Managing an ADHD Meltdown: Part I
According to ADDitudemag.com, Nothing can make a parent feel more powerless than a child with ADHD in meltdown mode. But meltdowns say nothing of your parenting ability. They reflect the nature of ADHD.
Here are 7 tips to manage an ADHD meltdown:
- Agree on a plan. Ask your child with ADHD what would calm him down if he gets upset. Practice this ahead of time before heading out the door.
- Acknowledge her feelings. Let her know you understand what she is going through using a calm voice. Then ask your child to rate her disappointment or anger on a scale of 1-5. This gives you an idea of the severity of the problem.
- Set the expectation. Explain to him that the clock is running. Say, “Let’s see how fast you can calm yourself down, so we can get on with the rest of our day”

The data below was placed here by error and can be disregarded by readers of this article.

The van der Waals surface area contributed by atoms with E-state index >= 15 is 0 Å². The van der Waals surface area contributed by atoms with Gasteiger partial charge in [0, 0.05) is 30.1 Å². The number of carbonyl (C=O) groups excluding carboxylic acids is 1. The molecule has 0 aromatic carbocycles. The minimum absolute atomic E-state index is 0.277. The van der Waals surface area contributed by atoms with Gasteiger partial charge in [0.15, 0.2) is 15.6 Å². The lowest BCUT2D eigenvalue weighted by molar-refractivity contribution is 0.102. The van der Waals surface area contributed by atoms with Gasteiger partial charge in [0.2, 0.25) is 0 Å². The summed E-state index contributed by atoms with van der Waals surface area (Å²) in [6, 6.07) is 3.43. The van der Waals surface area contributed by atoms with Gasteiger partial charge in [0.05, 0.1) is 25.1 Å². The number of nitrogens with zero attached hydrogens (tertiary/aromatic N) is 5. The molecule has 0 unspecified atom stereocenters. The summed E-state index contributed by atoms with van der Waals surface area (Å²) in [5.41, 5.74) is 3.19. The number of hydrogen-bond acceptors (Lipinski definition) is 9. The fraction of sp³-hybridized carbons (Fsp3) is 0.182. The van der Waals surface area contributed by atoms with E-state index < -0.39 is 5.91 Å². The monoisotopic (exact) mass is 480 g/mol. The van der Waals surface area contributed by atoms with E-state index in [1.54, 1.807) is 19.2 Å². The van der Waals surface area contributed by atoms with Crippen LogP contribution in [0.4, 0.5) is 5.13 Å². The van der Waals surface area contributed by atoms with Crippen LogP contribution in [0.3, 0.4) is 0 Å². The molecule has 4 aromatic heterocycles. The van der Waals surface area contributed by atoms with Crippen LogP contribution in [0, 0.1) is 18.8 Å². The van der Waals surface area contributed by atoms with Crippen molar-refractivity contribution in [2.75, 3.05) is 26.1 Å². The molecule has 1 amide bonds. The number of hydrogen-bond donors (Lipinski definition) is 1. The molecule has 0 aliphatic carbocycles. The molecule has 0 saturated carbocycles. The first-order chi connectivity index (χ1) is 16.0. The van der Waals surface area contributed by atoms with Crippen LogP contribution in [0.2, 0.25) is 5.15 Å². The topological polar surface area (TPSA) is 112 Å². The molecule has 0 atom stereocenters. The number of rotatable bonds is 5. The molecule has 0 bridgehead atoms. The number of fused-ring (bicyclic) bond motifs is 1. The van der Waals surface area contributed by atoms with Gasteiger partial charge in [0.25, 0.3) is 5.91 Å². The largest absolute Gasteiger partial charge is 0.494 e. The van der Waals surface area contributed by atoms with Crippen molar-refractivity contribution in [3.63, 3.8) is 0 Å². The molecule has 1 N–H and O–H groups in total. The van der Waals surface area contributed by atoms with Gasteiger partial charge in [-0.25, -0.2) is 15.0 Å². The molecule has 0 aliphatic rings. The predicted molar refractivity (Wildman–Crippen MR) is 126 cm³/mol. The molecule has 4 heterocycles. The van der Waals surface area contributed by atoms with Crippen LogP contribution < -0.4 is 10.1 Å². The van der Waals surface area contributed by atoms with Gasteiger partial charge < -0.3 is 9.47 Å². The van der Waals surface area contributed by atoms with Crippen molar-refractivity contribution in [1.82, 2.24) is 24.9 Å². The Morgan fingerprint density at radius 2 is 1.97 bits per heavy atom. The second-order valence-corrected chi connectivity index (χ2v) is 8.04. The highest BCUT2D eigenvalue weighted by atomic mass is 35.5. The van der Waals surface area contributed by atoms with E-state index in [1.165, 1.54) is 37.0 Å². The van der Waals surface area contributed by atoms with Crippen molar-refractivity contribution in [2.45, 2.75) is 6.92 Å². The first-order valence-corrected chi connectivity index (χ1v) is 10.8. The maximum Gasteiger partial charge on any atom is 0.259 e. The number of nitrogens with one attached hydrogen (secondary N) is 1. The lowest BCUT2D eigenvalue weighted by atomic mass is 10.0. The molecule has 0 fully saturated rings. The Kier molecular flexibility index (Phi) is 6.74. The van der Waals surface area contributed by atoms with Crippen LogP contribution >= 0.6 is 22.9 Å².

- Model deep breathing. Practice the “hot chocolate” breath. Bring the palms face up as if holding a mug or bowl. Blow softly on the out-breath across the palms of the hands.
- Release muscle tension safely. Squeeze and release the muscles, use a squeeze ball, kinetic sand, rip up cardboard, or exercise.
- Remote Control Imagery: Pretend that she is holding a remote control in her hand. Ask her to press the button that turns down her emotions. Or use it to “change the channel” in her mind.
- Ask for help. If your child meltdowns aren’t responsive to interventions, work with a professional to improve the chances of avoiding them.
Though ADHD presents extra challenges, treatments and strategies are available that may make it easier to deal with meltdowns. Need ideas? Contact me at SHCS.